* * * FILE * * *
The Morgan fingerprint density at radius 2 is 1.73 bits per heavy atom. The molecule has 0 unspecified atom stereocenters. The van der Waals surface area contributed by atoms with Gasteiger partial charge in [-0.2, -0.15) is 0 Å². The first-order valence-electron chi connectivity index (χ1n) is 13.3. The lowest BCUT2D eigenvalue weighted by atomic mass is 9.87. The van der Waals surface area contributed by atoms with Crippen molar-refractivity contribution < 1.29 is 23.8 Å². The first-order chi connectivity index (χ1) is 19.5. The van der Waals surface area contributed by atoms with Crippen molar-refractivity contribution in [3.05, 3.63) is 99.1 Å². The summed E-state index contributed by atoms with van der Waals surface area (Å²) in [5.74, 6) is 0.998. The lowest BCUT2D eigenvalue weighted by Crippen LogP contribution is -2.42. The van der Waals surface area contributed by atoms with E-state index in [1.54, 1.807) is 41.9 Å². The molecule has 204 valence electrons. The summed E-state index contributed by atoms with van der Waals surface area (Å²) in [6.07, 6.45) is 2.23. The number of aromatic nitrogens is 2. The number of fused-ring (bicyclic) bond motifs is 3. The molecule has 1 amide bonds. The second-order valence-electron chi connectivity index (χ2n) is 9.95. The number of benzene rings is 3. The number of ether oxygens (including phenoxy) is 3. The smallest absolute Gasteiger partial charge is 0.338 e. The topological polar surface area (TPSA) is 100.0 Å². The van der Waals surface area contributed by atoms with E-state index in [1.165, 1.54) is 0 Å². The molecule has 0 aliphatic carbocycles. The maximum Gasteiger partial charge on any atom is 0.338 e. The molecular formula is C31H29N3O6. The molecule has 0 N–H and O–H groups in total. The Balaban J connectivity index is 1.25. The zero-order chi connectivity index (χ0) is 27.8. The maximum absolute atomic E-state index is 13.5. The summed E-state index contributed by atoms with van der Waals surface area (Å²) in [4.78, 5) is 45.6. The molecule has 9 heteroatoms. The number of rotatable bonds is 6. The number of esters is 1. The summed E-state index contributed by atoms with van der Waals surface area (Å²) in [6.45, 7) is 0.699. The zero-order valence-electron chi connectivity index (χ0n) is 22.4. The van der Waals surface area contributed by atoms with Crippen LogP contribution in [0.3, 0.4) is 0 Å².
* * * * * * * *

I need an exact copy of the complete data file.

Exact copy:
The Morgan fingerprint density at radius 2 is 1.73 bits per heavy atom. The molecule has 0 unspecified atom stereocenters. The van der Waals surface area contributed by atoms with Gasteiger partial charge in [-0.2, -0.15) is 0 Å². The first-order valence-electron chi connectivity index (χ1n) is 13.3. The lowest BCUT2D eigenvalue weighted by atomic mass is 9.87. The van der Waals surface area contributed by atoms with Crippen molar-refractivity contribution < 1.29 is 23.8 Å². The first-order chi connectivity index (χ1) is 19.5. The van der Waals surface area contributed by atoms with Crippen molar-refractivity contribution in [3.05, 3.63) is 99.1 Å². The summed E-state index contributed by atoms with van der Waals surface area (Å²) in [5.74, 6) is 0.998. The lowest BCUT2D eigenvalue weighted by Crippen LogP contribution is -2.42. The van der Waals surface area contributed by atoms with E-state index in [1.54, 1.807) is 41.9 Å². The molecule has 204 valence electrons. The summed E-state index contributed by atoms with van der Waals surface area (Å²) in [6.07, 6.45) is 2.23. The number of aromatic nitrogens is 2. The number of fused-ring (bicyclic) bond motifs is 3. The molecule has 1 amide bonds. The second-order valence-electron chi connectivity index (χ2n) is 9.95. The number of benzene rings is 3. The number of ether oxygens (including phenoxy) is 3. The smallest absolute Gasteiger partial charge is 0.338 e. The topological polar surface area (TPSA) is 100.0 Å². The van der Waals surface area contributed by atoms with E-state index in [1.165, 1.54) is 0 Å². The molecule has 0 aliphatic carbocycles. The maximum Gasteiger partial charge on any atom is 0.338 e. The molecular formula is C31H29N3O6. The molecule has 0 N–H and O–H groups in total. The Balaban J connectivity index is 1.25. The zero-order chi connectivity index (χ0) is 27.8. The maximum absolute atomic E-state index is 13.5. The summed E-state index contributed by atoms with van der Waals surface area (Å²) in [4.78, 5) is 45.6. The molecule has 9 heteroatoms. The number of rotatable bonds is 6. The number of esters is 1. The summed E-state index contributed by atoms with van der Waals surface area (Å²) in [6.45, 7) is 0.699. The zero-order valence-electron chi connectivity index (χ0n) is 22.4. The van der Waals surface area contributed by atoms with Crippen LogP contribution in [0.3, 0.4) is 0 Å².